Roger Federer was the player with most wins in the early stages of 2003 season, lifting trophies in Marseille and Dubai and playing on a high level in Munich and Rome as well. After an early exit at Roland Garros, Roger found his A-game on grass, winning the title in Halle and conquering Wimbledon in an impressive style for his first Major title at 21.
With no time for rest or celebration, Federer went back home and played in the final in Gstaad, losing in five sets to Jiri Novak and taking a couple of weeks off before Montreal where he had a chance to become world no. 1.
In the decisive match, Federer lost to Andy Roddick in the semis, staying away from the ATP throne and barely escaping an early exit in Cincinnati next week.
A qualifier Scott Draper, ranked 114th, had seven match points against the Swiss before Roger prevailed 4-6, 6-3, 7-6(10) after two hours and two minutes, fending off the biggest number of match points up to that point in a career, repeating that only in Melbourne this January versus Tennys Sandgren.
Federer repelled nine out of ten break chances but couldn't find the rhythm on the return, scoring one break in the second set and surviving those scary moments in the decider's closing stages to avoid an unexpected loss and move into the second round.
"It should have been over when he opened a 6-2 lead in the tie break, but I survived. I don't think I ever saved seven match points before, although I don't remember those matches; they are no that often. It was a tough match for me.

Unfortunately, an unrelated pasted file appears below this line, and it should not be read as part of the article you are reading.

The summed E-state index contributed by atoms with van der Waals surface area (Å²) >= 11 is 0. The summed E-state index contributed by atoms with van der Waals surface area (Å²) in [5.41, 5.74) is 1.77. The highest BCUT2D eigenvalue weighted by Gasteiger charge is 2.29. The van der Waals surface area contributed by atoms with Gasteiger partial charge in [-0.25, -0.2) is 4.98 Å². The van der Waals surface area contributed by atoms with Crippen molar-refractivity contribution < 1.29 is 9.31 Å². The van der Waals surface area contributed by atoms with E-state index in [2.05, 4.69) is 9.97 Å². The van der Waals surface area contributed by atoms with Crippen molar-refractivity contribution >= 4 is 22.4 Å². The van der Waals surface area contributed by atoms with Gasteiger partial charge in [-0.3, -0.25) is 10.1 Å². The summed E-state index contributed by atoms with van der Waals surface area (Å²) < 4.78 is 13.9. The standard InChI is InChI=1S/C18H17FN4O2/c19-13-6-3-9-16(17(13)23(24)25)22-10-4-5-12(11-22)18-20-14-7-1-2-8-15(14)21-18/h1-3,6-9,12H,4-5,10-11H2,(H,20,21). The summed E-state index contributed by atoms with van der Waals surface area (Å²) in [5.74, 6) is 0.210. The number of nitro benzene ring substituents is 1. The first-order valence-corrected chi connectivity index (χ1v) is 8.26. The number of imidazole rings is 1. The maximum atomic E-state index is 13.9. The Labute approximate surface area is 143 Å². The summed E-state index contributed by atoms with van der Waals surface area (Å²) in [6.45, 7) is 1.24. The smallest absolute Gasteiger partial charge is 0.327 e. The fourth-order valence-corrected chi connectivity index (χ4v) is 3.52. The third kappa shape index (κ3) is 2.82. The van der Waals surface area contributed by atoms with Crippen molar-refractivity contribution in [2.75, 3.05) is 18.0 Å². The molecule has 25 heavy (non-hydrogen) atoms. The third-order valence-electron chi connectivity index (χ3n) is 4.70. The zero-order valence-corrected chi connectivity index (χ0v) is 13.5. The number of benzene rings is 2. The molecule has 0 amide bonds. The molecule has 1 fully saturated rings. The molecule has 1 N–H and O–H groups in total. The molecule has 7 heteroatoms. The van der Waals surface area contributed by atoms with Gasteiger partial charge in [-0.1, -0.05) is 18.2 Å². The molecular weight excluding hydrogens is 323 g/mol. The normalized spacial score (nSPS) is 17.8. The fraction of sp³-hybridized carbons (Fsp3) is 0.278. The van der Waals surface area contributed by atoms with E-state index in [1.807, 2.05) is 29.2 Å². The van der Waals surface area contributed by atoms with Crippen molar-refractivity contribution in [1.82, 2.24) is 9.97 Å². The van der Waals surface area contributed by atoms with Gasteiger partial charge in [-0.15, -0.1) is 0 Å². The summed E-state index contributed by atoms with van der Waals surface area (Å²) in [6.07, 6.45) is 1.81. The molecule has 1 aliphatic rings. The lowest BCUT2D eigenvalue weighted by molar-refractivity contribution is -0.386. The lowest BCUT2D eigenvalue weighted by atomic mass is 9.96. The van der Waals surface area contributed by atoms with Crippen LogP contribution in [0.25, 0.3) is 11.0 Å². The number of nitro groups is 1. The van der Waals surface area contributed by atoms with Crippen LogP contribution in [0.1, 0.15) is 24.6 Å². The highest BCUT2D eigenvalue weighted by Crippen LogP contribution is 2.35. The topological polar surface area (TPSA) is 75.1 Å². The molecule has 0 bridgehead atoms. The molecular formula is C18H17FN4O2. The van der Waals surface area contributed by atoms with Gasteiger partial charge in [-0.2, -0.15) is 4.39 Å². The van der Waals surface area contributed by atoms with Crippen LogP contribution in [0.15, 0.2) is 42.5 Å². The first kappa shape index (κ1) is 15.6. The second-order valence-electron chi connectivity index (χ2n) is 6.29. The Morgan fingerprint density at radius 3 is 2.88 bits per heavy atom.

He played well to earn his opportunities, staying aggressive and earning a lot of points with his serve. I was getting used to the conditions; it's different than Montreal and I couldn't make an easy transition. I would have told you the same if I had lost.
I played well on those match points and I'm happy to go through. I think I deserved to win. I was pretty relaxed. You have to accept the situation and try hard in every point. When I came back to 7-7, I wasn't comfortable anymore, as I wanted to win.
You can't practice for situations like today; you have to try your best until the end. Sometimes you can turn the scoreboard around and sometimes you can't. Last week in Montreal, I had to battle hard in the first round against Gaudio, chasing the no.
1 place and playing with extra confidence. Today, I wanted to hang in there. The ball is bouncing much higher here in Cincinnati than in Montreal. The balls are different and I don't understand that, coming from the same brand.
You have to adjust to them every week and it's not easy when you play against a qualifier who had already played a couple of matches. He played on a high level, putting me under pressure. I just tried to stay focused on my service games and not get behind like in the opener." Roger Federer repelled nine out of ten break chances but couldn't find the rhythm on the return, scoring one break in the second set and surviving those scary moments in the decider's closing stages to avoid an unexpected loss and move into the second round.